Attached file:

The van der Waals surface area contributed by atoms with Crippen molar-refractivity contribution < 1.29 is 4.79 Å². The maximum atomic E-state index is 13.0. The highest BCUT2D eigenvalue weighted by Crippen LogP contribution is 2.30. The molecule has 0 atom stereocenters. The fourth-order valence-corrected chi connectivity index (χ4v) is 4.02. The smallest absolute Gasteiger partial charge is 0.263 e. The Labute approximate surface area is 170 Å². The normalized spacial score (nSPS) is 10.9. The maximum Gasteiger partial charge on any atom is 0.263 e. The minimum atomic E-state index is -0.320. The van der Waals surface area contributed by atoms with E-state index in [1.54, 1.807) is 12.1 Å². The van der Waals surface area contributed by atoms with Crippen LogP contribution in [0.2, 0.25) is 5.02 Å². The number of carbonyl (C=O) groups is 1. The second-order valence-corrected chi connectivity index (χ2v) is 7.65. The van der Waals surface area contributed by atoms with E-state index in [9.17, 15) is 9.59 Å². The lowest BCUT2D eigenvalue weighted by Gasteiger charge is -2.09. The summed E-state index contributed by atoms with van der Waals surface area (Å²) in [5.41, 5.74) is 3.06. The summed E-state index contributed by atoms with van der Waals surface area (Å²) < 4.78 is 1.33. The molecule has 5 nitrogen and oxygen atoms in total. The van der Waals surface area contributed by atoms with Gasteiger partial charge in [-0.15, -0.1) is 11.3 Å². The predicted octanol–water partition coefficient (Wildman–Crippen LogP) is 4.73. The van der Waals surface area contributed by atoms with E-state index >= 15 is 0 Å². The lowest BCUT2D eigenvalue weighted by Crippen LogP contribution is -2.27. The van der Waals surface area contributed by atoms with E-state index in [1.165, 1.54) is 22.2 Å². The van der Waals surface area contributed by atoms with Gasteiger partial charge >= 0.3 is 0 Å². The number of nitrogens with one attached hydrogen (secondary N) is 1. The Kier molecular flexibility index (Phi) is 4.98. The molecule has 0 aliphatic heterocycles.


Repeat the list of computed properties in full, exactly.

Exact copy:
The van der Waals surface area contributed by atoms with Crippen molar-refractivity contribution < 1.29 is 4.79 Å². The maximum atomic E-state index is 13.0. The highest BCUT2D eigenvalue weighted by Crippen LogP contribution is 2.30. The molecule has 0 atom stereocenters. The fourth-order valence-corrected chi connectivity index (χ4v) is 4.02. The smallest absolute Gasteiger partial charge is 0.263 e. The Labute approximate surface area is 170 Å². The normalized spacial score (nSPS) is 10.9. The maximum Gasteiger partial charge on any atom is 0.263 e. The minimum atomic E-state index is -0.320. The van der Waals surface area contributed by atoms with E-state index in [1.54, 1.807) is 12.1 Å². The van der Waals surface area contributed by atoms with Crippen LogP contribution in [0.2, 0.25) is 5.02 Å². The number of carbonyl (C=O) groups is 1. The second-order valence-corrected chi connectivity index (χ2v) is 7.65. The van der Waals surface area contributed by atoms with E-state index in [9.17, 15) is 9.59 Å². The lowest BCUT2D eigenvalue weighted by Gasteiger charge is -2.09. The summed E-state index contributed by atoms with van der Waals surface area (Å²) in [5.41, 5.74) is 3.06. The summed E-state index contributed by atoms with van der Waals surface area (Å²) < 4.78 is 1.33. The molecule has 5 nitrogen and oxygen atoms in total. The van der Waals surface area contributed by atoms with Gasteiger partial charge in [-0.15, -0.1) is 11.3 Å². The predicted octanol–water partition coefficient (Wildman–Crippen LogP) is 4.73. The van der Waals surface area contributed by atoms with E-state index >= 15 is 0 Å². The lowest BCUT2D eigenvalue weighted by Crippen LogP contribution is -2.27. The van der Waals surface area contributed by atoms with E-state index in [1.165, 1.54) is 22.2 Å². The van der Waals surface area contributed by atoms with Gasteiger partial charge >= 0.3 is 0 Å². The number of nitrogens with one attached hydrogen (secondary N) is 1. The Kier molecular flexibility index (Phi) is 4.98. The molecule has 0 aliphatic heterocycles.